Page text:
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Kai Ryssdal: We'll note just for the record that the nationwide average for a gallon of gas stands at $3.98 on this third day of June.
Bearing that in mind, the May sales figures from Detroit's big three car makers that we got today come as no surprise at all.
Chrysler lost 25 percent. Ford, maker of the mighty F-series pickup truck, lost 16 percent. General Motors was down 28 percent, which contributed to this announcement from the company this morning: it's going to close four factories where it makes trucks and SUVs, it's going to offload or perhaps completely retool the Hummer brand and in the process, save a billion dollars a year.
Marketplace's Nancy Marshall Genzer has more.
Nancy Marshall Genzer: Remember that Super Bowl commercial where a groaning monster gives birth to a tiny Hummer? No love is stranger than the American love affair with the big car.
Now consumers are telling GM it's over. They have a new passion: hybrids.
[Clip from Toyota Prius Commercial]: Toyota Prius. Have a nice future.
But wasn't the future obvious? GM CEO Rick Wagoner says there's no way GM could have anticipated how fast gas prices would rise and GM sales would plummet. Late last year, GM was selling more than 100,000 trucks and SUVs per month, and then...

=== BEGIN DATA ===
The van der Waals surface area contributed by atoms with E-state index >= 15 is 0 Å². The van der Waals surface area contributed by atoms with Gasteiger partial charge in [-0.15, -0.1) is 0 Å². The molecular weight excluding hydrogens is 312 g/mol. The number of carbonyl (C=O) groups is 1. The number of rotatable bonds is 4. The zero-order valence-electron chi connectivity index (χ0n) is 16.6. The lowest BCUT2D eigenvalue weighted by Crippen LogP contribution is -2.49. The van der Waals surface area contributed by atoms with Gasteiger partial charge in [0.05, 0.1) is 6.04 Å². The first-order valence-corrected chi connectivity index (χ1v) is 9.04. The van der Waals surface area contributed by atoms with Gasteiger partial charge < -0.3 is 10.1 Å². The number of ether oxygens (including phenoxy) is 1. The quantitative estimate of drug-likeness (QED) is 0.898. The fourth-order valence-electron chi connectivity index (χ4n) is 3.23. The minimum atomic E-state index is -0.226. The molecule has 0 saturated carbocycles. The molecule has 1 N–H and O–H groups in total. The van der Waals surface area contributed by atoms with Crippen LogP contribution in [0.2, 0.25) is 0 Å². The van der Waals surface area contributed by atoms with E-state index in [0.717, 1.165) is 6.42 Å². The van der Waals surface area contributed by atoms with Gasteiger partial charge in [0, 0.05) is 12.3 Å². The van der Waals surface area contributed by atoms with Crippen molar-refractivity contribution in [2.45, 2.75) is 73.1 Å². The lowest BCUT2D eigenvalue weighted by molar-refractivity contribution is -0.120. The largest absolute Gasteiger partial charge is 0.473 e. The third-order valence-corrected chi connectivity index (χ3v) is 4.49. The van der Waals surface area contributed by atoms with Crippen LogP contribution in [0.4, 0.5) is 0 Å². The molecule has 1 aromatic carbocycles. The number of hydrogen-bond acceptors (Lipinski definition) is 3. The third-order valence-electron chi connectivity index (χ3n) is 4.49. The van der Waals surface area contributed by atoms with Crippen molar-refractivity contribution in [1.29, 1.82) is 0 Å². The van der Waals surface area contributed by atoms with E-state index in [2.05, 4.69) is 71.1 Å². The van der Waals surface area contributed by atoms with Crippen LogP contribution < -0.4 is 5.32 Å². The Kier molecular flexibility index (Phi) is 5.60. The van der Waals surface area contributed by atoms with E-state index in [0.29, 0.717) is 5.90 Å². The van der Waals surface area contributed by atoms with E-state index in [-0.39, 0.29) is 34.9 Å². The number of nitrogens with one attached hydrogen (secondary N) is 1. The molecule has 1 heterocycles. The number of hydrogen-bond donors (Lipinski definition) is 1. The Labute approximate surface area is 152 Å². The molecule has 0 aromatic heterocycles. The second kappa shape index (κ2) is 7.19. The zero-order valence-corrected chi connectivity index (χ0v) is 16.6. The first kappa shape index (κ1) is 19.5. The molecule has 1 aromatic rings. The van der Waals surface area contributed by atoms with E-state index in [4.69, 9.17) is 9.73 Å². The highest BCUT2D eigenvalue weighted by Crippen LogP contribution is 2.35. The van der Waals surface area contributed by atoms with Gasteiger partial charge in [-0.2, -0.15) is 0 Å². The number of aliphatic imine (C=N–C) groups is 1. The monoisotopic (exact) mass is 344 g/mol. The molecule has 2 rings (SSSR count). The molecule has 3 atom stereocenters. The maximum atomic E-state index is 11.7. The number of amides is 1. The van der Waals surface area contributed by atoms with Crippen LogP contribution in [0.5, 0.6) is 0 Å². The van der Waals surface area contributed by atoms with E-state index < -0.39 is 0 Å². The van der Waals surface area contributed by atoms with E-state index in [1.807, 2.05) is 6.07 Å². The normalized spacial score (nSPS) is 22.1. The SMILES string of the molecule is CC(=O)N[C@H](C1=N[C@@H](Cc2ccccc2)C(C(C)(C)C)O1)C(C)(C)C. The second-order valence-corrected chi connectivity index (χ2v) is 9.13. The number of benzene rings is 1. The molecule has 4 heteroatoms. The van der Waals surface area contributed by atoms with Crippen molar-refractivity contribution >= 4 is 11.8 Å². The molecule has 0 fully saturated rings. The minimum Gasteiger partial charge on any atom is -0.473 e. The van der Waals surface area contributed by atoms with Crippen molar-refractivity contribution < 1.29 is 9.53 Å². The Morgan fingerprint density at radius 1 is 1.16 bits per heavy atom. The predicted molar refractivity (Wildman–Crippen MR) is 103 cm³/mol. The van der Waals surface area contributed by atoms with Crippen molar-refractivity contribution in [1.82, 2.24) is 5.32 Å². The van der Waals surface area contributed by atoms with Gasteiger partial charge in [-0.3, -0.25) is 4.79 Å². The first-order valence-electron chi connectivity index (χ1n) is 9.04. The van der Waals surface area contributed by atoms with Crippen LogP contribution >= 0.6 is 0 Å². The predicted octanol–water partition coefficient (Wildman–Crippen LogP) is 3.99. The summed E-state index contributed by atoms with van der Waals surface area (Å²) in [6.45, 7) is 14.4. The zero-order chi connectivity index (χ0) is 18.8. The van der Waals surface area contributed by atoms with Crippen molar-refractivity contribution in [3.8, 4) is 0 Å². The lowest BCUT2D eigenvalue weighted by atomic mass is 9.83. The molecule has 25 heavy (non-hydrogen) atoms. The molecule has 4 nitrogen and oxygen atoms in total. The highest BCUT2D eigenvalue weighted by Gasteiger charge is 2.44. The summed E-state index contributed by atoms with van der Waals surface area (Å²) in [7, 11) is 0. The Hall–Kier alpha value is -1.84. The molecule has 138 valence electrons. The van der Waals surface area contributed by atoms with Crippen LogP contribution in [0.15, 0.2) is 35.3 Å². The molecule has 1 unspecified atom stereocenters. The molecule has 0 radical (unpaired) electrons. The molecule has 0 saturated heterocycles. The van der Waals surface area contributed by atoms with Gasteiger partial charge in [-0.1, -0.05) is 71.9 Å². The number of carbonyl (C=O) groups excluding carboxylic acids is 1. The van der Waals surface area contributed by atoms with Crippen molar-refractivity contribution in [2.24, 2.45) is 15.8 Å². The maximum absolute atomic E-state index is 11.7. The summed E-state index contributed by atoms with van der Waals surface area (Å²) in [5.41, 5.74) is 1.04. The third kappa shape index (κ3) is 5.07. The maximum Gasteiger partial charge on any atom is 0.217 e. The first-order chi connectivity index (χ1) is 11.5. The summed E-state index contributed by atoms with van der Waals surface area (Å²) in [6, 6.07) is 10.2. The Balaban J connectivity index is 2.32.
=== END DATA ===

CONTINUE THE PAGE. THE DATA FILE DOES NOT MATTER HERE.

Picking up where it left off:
Rick Wagoner: Over the last couple of months, that average has gone down to about 65,000 units.
Auto industry analyst Kevin Tynan says GM was too busy treading water to think about the future.
Kevin Tynan: And you're basically doing all you can to keep pickups and SUVs in front of the consumer because that's what you need to be able to sell to cover your costs.
While GM treaded water, consumers were kicking the tire treads on the Prius and buying. Wagoner said today that GM will make more hybrids and small cars. It'll sell an electric car by late 2010.
But analyst Pete Hastings of Morgan Keegan says GM will have to work faster.
Pete Hastings: Hopefully they're just trying to manage expectations and maybe deliver a little bit more than they are communicating so far.
GM has made one thing clear: the shift away from SUVs is permanent.
In Washington, I'm Nancy Marshall Genzer for Marketplace.